As you probably know, deer tend to consume any plant they come across. However, they also happen to be extremely picky about the kind of foliage they gorge on. Yes! As extraordinary as that sounds, deer do have their favorites, and unfortunately, lilies have made it to that list.
Lilies and other plants like Hostas are often damaged by deer grazing around their bushes. If you live in the US, you probably grow lilies in hardiness zones three to nine. Unfortunately, regardless of the zone, deer are likely to frequent your garden to have their share of your beautiful blooms.
So, if you want your blooms around for many more days, consider reading this article to know all about deer and their affinity for your plan. In the following few sections, we will also delve deep into more pertinent topics like protecting your garden from deer infestation. Let’s get started!
Do Deer Like Lilies?
As previously mentioned, deer love munching on both hostas and lilies. For the initiated, both belong to the same Liliaceae species and thus carry several similar traits. Lilies in particular are classified as perennials and you will usually find them in bulbs. These plants thrive best in full or partial sun and you would absolutely love their stunning blooms.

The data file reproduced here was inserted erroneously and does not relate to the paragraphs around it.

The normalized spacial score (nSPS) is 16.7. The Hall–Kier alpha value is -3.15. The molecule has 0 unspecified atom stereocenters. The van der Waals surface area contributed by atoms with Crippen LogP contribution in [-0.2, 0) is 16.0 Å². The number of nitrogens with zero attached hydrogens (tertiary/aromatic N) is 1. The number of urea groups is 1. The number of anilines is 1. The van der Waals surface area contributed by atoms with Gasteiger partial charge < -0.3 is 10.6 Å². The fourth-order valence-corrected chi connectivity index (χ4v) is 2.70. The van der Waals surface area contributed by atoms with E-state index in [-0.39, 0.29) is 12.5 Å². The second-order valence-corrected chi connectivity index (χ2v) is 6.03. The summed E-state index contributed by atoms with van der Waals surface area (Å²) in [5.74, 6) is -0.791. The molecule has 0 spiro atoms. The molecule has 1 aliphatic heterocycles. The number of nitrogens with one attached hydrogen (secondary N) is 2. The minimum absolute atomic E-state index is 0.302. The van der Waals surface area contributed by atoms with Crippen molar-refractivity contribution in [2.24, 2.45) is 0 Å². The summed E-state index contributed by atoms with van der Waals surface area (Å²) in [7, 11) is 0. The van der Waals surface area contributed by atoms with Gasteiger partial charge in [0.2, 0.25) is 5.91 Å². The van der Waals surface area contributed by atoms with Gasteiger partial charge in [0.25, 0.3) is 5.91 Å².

Even though deer-like lilies and will use the smallest opportunity to feed on them, you still have a better advantage when compared to growing Hostas. That is because unlike the former, lilies can assume a lofty height, almost eight feet. While this does vary depending on the species of lilies, it is still safe to assume that these plants grow up to an impressive height.
When are lilies most susceptible to deer?
Deer are most likely to find your lilies if you keep them as a border plant. Since most of us do this because of the plant’s beauty and low maintenance, we suggest adding some extra protection like a strong fence. This will ensure added safety and keep your blooms far from the prying eyes of these pests.
In addition to checking for deer, you should also periodically examine the plant to check if it is suffering from other viruses and illnesses. Avoid keeping them in an extremely shady and windy spot.
If you are worried about compromising the safety of your plants, consider using deer repellant sprays in addition to fences. This will help ensure round-the-clock security and beloved blooms wouldn’t have to suffer either.
Do Deer Eat Daylilies?
Unfortunately, most plants belonging to the family of lilies are potential prey for deer, and Daylilies are no exception. As with the other variants of lilies, these plants appeal to most deer, who follow the fragrance of the blooms to munch on the flowers, leaves, and everything in between.
The worst thing is most deer reach right up to the shoot while gorging on the plant. Even though some of the deer-induced damage can be averted owing to these plant’s solid root systems, in some instances, the damage might be worse, causing your plant to eventually die. In most cases, however, daylilies survive the damage and bloom just the same way, the following year.